Instead, write your to-do or worry list on paper, using only a dim light, he advised. And if you decide to read to put yourself to sleep, make sure you read in a dim light off from a real book, not a tablet or an e-reader.
That's because "any LED spectrum light source may further suppress melatonin levels," Polotsky said. Melatonin, secreted in a daily 24-hour circadian rhythm, is often referred to as a "sleep hormone," because we sleep better during the night when levels peak.
"Digital light will suppress the circadian drive," Polotsky said, while a "dim reading light will not."
Oh, and one more thing, Polotsky said: "Grab the most boring paper book you can find," because you don't want to read or do anything stimulating when you are trying to fall back asleep.
Surprise! That includes taking a warm shower or bath, he added. Why ever not?
"Because it is a significant activity, which may further disrupt sleep," Polotsky said. "By the same token, I had some patients going for a short stroll in the middle of the night or doing dishes -- no to both."
8. Get up after 20 minutes
Don't just lie there staring at the ceiling, experts say. If you can't get back to sleep after 15 or 20 minutes, get out of bed and go into another room where there is dim light and do something calming until you feel drowsy again.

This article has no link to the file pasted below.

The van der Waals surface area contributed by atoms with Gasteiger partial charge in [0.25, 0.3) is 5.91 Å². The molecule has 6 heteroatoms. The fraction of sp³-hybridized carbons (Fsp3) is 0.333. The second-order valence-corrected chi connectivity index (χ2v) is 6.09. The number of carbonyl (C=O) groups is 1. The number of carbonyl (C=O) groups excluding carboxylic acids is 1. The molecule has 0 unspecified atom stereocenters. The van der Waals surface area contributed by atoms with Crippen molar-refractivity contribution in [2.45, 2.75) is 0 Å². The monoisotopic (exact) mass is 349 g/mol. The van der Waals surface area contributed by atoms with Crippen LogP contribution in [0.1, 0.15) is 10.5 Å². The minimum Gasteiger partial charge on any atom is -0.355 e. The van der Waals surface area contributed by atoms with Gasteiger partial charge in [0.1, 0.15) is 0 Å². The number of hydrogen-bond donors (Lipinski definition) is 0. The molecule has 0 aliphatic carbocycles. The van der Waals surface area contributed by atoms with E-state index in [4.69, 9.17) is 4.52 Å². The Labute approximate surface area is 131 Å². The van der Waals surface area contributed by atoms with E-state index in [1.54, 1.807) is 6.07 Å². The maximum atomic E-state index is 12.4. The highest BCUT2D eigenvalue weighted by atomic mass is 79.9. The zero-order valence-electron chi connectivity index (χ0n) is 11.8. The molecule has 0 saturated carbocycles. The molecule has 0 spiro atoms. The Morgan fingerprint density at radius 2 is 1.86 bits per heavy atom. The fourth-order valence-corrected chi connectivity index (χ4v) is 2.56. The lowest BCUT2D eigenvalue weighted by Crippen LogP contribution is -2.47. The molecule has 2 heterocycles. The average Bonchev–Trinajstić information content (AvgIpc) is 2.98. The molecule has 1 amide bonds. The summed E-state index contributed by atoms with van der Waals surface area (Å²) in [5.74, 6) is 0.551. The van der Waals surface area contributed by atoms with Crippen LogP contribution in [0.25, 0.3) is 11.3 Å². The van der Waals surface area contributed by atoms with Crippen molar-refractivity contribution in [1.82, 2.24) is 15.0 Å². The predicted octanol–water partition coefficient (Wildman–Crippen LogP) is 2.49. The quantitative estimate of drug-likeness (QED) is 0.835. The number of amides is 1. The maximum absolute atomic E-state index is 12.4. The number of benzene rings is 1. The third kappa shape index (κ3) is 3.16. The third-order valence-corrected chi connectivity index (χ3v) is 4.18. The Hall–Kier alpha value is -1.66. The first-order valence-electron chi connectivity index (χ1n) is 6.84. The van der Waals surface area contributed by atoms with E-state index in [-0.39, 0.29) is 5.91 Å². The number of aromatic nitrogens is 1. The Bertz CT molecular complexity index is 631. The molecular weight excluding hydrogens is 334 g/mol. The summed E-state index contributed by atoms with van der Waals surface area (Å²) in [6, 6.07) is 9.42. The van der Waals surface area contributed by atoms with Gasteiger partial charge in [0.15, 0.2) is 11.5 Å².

(Note: We have already learned that dishes, strolls and warm baths are not calming.)
"Maybe read a boring book and try a little Sudoko, but avoid picking up that cell phone or going on your computer," Dasgupta said. In addition to blue light, "the temptation to go on social media or check your work e-mails might prevecnt your mind from relaxing," he said.
Do those boring activities until you start feeling drowsy, and "only then return to bed," Mayo's Kolla said. "If you do not fall asleep in another 10 minutes, again get out of bed and do the same thing. The idea is to avoid long times in bed where you are not sleeping."
Why is lying in bed a problem?
"We do not want what we call 'dead time' in bed, time where you are in bed trying to fall asleep but not sleeping," Kolla explained. "This tends to cause some frustration and anxiety.
"In addition we want the bed to be a place that you associate with sleep," Kolla added. "The more you do other things including lay awake trying to fall asleep, the weaker this association gets and the more difficult it is to fall back asleep."
That's one of the reasons that all sleep experts advise against using a laptop or tablet in bed, watching television from your bed, or frankly not much of anything except ...
"Bed is only for sleep and sexual activity, nothing else!" Polotsky said.